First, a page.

According to Ladders’ data scientists, 25% of all professional jobs in North America will be remote by the end of 2022. The trend, accelerated by COVID, is a welcome one for people looking to incorporate more flexibility into their lives; however remote work brings increased security challenges for companies working to accommodate this new paradigm. Here are our top three tips to help organizations build a security model that addresses work from home.
Visibility is one of the most important components of a security program. IT teams do their best, despite all the unknowns of home environments. In early 2020, many companies did not have solid remote work policies or guidelines. As a result, many workers chose to use personal devices that were not configured to meet company standards, which introduced a whole host of risks.
Every home likely has unique equipment and diverse configurations. Setting up remote access and troubleshooting user problems take time. Trouble tickets involve chats, calls or online meetings – potential ways that IP addresses, passwords and other intelligence can be leaked through data-collecting IoT devices. Rolling out tools for tens or hundreds or thousands of new endpoints is not a simple undertaking – home environments present a scale issue that no one saw coming for a situation that has no playbook.
IT teams need visibility to see what’s on the wire and what’s on each device – no matter the device origin or whether it is personal or company-issued. If a device is on the internet, it poses a risk.
Conduct a thorough remote breach assessment for each home environment to obtain a point-in-time picture. The findings in the assessment report show the complete stack and a risk profile to help you make better decisions as you manage a remote work environment. Along with a breach assessment, additional best practices include:
The challenge with remote work is that organizations do not have control of home office networks including the DSL, cable, Wi-Fi or routers employees use. IT teams don’t know if devices are patched and updates are installed. Or if a virtual private network (VPN) on a company laptop is turned off, switching the device to Wi-Fi. Or if a VPN is spoofed, creating a tunnel for bad guys to access the modem. This wild west situation presents many potential vulnerabilities.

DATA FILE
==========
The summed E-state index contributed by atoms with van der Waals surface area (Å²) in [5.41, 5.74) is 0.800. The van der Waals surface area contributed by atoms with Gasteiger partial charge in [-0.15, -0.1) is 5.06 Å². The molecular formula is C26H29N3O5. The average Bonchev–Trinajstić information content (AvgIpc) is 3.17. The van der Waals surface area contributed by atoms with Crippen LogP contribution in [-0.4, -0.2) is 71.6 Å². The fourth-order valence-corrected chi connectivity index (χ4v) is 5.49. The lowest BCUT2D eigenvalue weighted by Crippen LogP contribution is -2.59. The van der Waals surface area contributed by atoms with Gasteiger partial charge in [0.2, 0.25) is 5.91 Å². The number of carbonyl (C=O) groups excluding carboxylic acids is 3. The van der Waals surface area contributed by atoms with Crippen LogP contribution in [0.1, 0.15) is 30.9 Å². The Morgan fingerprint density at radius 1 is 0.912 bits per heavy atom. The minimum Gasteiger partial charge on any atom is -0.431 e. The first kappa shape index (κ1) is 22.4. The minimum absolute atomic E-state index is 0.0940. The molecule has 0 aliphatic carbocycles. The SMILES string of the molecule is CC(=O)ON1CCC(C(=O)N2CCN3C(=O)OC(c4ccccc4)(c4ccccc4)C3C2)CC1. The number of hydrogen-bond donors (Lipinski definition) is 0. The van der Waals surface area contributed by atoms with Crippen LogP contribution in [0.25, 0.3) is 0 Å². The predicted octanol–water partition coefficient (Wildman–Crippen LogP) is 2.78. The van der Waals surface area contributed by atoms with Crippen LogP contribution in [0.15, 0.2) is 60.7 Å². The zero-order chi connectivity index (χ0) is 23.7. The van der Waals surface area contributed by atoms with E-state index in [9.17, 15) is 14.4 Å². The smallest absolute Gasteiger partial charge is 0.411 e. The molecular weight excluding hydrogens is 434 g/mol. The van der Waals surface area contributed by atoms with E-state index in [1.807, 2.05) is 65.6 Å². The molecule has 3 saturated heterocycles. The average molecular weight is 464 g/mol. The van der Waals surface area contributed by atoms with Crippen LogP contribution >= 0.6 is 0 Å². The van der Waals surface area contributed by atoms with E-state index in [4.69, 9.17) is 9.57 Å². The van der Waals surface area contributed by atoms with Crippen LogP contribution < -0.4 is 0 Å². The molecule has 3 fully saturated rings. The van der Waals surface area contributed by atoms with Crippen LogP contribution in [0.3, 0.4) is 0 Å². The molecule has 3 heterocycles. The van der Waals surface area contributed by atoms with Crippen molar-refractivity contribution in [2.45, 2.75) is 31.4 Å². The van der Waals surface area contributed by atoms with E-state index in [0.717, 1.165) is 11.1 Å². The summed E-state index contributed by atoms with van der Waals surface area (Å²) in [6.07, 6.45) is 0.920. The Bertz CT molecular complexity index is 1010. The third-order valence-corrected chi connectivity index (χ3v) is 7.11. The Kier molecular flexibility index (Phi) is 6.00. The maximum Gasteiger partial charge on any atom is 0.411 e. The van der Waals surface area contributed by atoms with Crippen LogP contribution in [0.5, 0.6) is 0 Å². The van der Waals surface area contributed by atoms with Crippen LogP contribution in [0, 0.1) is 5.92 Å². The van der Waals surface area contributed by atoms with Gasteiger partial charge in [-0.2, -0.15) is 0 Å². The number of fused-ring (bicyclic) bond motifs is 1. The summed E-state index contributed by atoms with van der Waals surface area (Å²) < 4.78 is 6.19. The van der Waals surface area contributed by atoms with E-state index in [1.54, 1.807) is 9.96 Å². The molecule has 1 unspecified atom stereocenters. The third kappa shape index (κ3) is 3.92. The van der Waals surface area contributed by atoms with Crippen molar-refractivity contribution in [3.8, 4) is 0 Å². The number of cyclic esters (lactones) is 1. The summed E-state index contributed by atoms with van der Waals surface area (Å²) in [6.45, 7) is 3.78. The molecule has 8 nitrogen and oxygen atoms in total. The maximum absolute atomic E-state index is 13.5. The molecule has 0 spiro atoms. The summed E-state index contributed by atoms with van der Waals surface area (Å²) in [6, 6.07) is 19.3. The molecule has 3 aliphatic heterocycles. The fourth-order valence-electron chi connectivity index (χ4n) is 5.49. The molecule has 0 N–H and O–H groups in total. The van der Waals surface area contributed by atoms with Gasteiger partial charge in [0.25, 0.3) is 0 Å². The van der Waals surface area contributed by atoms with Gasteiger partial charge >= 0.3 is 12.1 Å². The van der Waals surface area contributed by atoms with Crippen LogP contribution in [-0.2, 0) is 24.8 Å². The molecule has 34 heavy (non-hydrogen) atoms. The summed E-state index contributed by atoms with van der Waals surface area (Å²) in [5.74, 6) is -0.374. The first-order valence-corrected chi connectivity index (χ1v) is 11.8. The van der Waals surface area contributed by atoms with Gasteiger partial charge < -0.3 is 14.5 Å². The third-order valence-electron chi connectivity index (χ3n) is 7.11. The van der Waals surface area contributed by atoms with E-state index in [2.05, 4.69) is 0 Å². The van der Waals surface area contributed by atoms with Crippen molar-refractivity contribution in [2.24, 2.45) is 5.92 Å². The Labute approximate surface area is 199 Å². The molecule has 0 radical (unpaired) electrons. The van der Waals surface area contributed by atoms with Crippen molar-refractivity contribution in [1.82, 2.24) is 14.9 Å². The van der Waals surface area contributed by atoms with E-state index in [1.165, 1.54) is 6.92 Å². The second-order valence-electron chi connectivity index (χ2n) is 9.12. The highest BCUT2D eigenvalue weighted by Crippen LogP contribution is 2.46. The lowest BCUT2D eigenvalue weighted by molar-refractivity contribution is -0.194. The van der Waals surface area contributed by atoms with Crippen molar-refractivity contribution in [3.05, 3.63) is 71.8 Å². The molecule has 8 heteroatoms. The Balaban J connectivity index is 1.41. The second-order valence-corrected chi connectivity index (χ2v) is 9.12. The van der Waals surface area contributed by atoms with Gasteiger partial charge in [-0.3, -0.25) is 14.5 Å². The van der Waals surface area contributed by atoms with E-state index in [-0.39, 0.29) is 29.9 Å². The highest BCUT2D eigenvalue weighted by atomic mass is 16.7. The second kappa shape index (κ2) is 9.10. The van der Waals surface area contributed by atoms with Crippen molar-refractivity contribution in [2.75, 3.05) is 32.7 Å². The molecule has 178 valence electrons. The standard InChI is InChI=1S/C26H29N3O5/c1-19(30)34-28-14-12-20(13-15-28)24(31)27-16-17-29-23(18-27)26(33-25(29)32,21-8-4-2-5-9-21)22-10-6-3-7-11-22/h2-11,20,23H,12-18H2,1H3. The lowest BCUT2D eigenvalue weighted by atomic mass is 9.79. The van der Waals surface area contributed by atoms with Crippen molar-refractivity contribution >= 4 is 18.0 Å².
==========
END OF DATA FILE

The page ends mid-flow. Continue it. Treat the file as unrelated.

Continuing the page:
Right now, external threat actors are more active than ever. In 2021, IoT cyberattacks doubled, reflecting the reality that unprepared home network devices are an easy target for cybercriminals. Often attackers scan for IoT devices with open SSH or Telnet ports to brute-force access into them. After they gain shell access, the attackers download a payload that adds the device to a botnet. From one foothold, a botnet can spread rapidly throughout a network.
In addition, internal threats are on the rise because many organizations haven’t educated their employees about how to be safe online and how to keep the organization protected while working from home. For example, password hygiene is critical. Passwords may be too simple. Or the same password is used for multiple accounts or worse, shared by multiple workers. And, phishing has continued to increase, with 2021 showing a 46% increase in organizations hit with a successful phishing attack over 2020.
Not all risk can be removed, of course. But it is possible to define your organization’s acceptable level of risk, allowing you to make cybersecurity decisions that balance the need for remote work with the security needs of your entire network environment.
Patch devices to update signatures and operating systems and be sure to provide remote workers with security awareness training that covers topics such as social engineering attack types, password rules, breach etiquette, reference documentation, applicable regulations and roles/responsibilities. Additionally, implement 24×7 managed detection and response, along with remediation runbooks, to give your IT team the tools they need to defend against threats.
The right tools provide:
Just when cybersecurity is more important than ever as remote work grows in popularity, we’re experiencing a global cybersecurity talent shortage. In fact, some estimates put it at 2.7 million unfilled positions globally – all while we’re seeing a 68% increase in data breaches over 2020.
Organizations need to manage costs, but at the same time, cybersecurity specialists need help. Most companies have few unplanned IoT devices in office settings, but IoT considerations in home environments are uncharted territory. Your chief information security officer (CISO) or IT director should be prepared to educate decision-makers by answering these questions:
Implement managed security services to close gaps in tools and skills – the most efficient way to gain IoT security expertise without hiring more people or purchasing new technology. Your in-house IT experts can focus on what they do best while the MSSP backs them up by:
Protecting a remote work environment while also managing the many other attack surfaces within your company’s network can be time-consuming and costly. At Nuspire, our mission is to make clients fanatically happy through a relentless pursuit of excellence. Let’s talk about how we can work together to provide a new, fresh and inspiring approach to enabling a more secure remote workforce.